Metformin, cheap and widely used for diabetes, takes a swipe at cancer
© Biodiversity Heritage Library, adapted by M. Atarod
Like an aging actor rediscovered after being typecast for years, the long-standing diabetes drug metformin is poised to reinvent itself. A wealth of studies suggests the drug has cancer-fighting properties, and clinical trials are now under way to prove it.
Metformin’s impact could be huge. “We believe that if this drug works, it will save between 100,000 and 150,000 lives a year worldwide because it is readily administered in countries that don’t have a lot of money for drugs,” says Vuk Stambolic, a molecular biologist at the University of Toronto. Also encouraging is the wide array of cancers metformin may treat — uterine, liver, pancreatic, colon, lung, ovarian and breast. Metformin may even help prevent cancer in people at high risk.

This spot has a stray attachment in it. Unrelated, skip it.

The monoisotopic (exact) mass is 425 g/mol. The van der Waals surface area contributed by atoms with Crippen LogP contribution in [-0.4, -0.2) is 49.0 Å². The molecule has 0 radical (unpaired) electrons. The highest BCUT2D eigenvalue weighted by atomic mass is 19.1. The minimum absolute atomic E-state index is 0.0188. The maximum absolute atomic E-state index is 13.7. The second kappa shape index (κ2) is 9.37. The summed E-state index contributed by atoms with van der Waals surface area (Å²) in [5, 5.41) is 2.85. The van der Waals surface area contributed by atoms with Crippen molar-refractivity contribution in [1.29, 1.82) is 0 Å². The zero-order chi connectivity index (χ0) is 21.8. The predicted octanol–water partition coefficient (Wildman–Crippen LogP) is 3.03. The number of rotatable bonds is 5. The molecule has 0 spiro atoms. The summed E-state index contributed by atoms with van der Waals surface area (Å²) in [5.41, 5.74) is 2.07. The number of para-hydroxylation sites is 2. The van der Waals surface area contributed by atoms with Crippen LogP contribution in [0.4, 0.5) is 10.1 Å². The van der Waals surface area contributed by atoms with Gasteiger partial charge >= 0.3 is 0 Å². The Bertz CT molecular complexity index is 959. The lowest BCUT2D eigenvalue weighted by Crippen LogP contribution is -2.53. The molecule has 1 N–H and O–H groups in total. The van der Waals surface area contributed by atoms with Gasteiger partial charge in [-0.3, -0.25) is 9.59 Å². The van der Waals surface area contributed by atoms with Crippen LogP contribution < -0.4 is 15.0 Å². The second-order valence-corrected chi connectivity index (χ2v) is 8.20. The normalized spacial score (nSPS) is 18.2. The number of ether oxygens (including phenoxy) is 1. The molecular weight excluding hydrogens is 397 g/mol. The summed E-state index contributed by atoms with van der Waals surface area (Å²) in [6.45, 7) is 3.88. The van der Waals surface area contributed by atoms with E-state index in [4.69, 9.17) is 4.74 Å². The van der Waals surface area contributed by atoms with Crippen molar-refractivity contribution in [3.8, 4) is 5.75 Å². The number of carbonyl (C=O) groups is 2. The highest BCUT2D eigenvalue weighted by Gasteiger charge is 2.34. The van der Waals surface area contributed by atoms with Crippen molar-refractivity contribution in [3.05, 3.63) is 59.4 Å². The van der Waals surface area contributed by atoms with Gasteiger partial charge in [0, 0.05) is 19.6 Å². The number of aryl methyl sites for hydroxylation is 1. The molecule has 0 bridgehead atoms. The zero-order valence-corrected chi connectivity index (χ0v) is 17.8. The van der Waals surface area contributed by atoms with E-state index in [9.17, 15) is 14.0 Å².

Metformin, also sold as Glucophage, has a long safety record and side effects that are milder than most cancer drugs. It is easy to store and take because it’s a pill, not an injection. As a result,